Just one week into a new Forgiveness Project series, revenge emerged as the subject the group of 12 wanted to discuss. Vent would be a better word, for nearly everyone had a tale of betrayal by a trusted associate or colleague. If seething can be felt, it soon was filling the room as many began to mentally revisit the past.
A high number of federal inmates are convicted, or decide to plead, on the testimony of an informant. Often these informants are business associates involved with the defendant in a legal business or an illegal drug trade. Prosecutors often bring enormous pressure on a criminal’s contacts or business partners to testify, usually in exchange for a lighter sentence. Many do.
The anger felt by those who end up in prison because of such “ratting” is usually very deep. Revenge, though it may never be carried out, is not far from the center of an inmate’s thinking. Today, one man said he thought about it every day since he was convicted.
Others agreed that they have often fantasized about how to repay those who turned against them. At least for a while, such thoughts are quite pleasurable. I described why, mentioning the brain studies that show how the so-called pleasure pathways in the brain light up when the subject contemplates paying someone back for the harm s/he has done. It is the same pleasurable effect cocaine brings to the brain. It’s no wonder the idea of “sweet revenge” has taken root in our thinking.
But, not surprisingly, the pleasure does not last. Not for cocaine and not for revenge. We talked about that today. A surprising number of those who spoke acknowledged that revenge was a dead-end street littered with pain and wrecked lives.
One inmate told a gripping story of joining his brother to seek retribution on a man who had insulted their father. They lured him to a parking lot late at night under false pretense, attacked and beat him, warning him never to so much as look at their father again. Afterward, he said, he had no satisfaction, realizing that his actions showed him to be no better than the man who started it all.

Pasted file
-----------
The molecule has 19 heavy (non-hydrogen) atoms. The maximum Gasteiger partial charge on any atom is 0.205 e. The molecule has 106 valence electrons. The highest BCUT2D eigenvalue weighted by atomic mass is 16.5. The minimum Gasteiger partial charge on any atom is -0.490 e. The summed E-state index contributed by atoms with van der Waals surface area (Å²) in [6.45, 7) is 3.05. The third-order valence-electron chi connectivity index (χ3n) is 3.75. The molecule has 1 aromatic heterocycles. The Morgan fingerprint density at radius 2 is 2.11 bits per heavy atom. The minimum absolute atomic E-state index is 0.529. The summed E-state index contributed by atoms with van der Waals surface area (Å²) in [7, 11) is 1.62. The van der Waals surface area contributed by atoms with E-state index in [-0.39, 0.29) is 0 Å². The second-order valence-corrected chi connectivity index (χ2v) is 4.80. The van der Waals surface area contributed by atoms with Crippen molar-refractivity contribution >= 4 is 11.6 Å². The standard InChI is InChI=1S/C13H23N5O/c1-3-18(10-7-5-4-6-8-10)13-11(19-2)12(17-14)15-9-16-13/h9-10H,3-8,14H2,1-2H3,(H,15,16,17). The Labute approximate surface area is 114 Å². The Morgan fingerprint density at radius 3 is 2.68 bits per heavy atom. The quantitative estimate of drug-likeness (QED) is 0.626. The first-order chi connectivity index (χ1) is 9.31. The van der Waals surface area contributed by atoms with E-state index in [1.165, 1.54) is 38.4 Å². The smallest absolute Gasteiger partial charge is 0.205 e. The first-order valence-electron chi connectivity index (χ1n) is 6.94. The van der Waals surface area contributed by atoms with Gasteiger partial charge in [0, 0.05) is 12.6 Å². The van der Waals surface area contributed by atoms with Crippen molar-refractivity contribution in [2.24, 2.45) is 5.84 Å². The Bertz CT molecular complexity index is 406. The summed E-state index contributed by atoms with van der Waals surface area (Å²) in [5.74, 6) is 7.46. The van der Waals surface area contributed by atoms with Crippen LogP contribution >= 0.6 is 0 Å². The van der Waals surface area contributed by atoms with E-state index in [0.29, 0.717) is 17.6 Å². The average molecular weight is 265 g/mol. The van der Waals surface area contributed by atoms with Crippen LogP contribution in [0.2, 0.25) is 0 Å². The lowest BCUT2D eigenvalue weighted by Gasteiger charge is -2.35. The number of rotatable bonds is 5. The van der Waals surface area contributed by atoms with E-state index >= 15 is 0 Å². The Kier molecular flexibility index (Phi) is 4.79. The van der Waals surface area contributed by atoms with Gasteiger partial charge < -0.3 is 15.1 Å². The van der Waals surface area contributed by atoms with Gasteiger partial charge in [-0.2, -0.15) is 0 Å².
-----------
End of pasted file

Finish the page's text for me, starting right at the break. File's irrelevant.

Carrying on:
He told of another situation when he was serving time in a state prison. A fellow inmate who was involved with him in Bible studies learned that the man who murdered his brother was also serving time in the prison. He grew enraged and began to heat a cup of water to boiling in the microwave in the cellblock, intending to throw it in the face of the murderer before physically assaulting him.
As he took the boiling water from the microwave, his friend asked him if this was the response he had learned when studying the Bible. The question stopped the man cold. Pressing in, the friend reminded him of what they had learned about forgiveness and asked if that wouldn’t be the better response. The man broke down and wept, as did his friend. Later, he approached the murderer and extended his hand in friendship, saying that he had forgiven him. The murderer was so moved by this that he joined the Bible studies.
Everyone today in the circle was also moved. Several began to tell their stories of betrayal, pain, anger and contemplated revenge. I helped guide the conversation, but could add nothing more than background and context as these men – all of whom have been through the forgiveness classes – helped one another resist the urge to seek revenge and embrace the better response of forgiveness.